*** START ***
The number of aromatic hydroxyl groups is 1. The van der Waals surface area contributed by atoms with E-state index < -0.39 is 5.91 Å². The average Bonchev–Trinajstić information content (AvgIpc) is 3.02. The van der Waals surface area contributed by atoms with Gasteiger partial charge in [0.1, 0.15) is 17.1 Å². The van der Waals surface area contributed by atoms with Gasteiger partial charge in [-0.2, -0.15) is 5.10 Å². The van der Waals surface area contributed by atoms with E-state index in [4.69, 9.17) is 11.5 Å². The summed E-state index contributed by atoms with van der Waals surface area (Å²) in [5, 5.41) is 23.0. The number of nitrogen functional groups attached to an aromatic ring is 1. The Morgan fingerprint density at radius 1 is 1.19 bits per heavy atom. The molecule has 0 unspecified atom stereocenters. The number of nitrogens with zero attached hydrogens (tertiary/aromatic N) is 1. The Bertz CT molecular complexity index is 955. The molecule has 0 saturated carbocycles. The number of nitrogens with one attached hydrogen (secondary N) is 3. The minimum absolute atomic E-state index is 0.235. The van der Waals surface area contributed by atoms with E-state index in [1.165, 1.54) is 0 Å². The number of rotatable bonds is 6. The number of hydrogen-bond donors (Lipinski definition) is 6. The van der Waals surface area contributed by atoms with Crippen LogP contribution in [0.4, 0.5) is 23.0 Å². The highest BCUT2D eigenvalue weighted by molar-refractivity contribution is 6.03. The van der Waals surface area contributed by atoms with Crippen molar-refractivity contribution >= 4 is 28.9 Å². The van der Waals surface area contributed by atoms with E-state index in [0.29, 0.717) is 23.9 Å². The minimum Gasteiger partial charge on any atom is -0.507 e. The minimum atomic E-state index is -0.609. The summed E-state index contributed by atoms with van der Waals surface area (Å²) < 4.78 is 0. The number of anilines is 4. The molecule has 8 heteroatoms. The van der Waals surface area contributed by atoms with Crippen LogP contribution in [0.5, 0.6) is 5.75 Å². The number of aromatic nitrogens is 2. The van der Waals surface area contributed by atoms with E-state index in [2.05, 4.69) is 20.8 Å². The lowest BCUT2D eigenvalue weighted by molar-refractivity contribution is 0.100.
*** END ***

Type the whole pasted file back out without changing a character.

The number of aromatic hydroxyl groups is 1. The van der Waals surface area contributed by atoms with E-state index < -0.39 is 5.91 Å². The average Bonchev–Trinajstić information content (AvgIpc) is 3.02. The van der Waals surface area contributed by atoms with Gasteiger partial charge in [0.1, 0.15) is 17.1 Å². The van der Waals surface area contributed by atoms with Gasteiger partial charge in [-0.2, -0.15) is 5.10 Å². The van der Waals surface area contributed by atoms with E-state index in [4.69, 9.17) is 11.5 Å². The summed E-state index contributed by atoms with van der Waals surface area (Å²) in [5, 5.41) is 23.0. The number of nitrogen functional groups attached to an aromatic ring is 1. The Morgan fingerprint density at radius 1 is 1.19 bits per heavy atom. The molecule has 0 unspecified atom stereocenters. The number of nitrogens with zero attached hydrogens (tertiary/aromatic N) is 1. The Bertz CT molecular complexity index is 955. The molecule has 0 saturated carbocycles. The number of nitrogens with one attached hydrogen (secondary N) is 3. The minimum absolute atomic E-state index is 0.235. The van der Waals surface area contributed by atoms with E-state index in [1.165, 1.54) is 0 Å². The number of rotatable bonds is 6. The number of hydrogen-bond donors (Lipinski definition) is 6. The van der Waals surface area contributed by atoms with Crippen LogP contribution in [0.4, 0.5) is 23.0 Å². The highest BCUT2D eigenvalue weighted by molar-refractivity contribution is 6.03. The van der Waals surface area contributed by atoms with Crippen molar-refractivity contribution >= 4 is 28.9 Å². The van der Waals surface area contributed by atoms with E-state index in [0.29, 0.717) is 23.9 Å². The minimum Gasteiger partial charge on any atom is -0.507 e. The minimum atomic E-state index is -0.609. The summed E-state index contributed by atoms with van der Waals surface area (Å²) < 4.78 is 0. The number of anilines is 4. The molecule has 8 heteroatoms. The van der Waals surface area contributed by atoms with Crippen LogP contribution in [0.5, 0.6) is 5.75 Å². The number of aromatic nitrogens is 2. The van der Waals surface area contributed by atoms with E-state index in [2.05, 4.69) is 20.8 Å². The lowest BCUT2D eigenvalue weighted by molar-refractivity contribution is 0.100.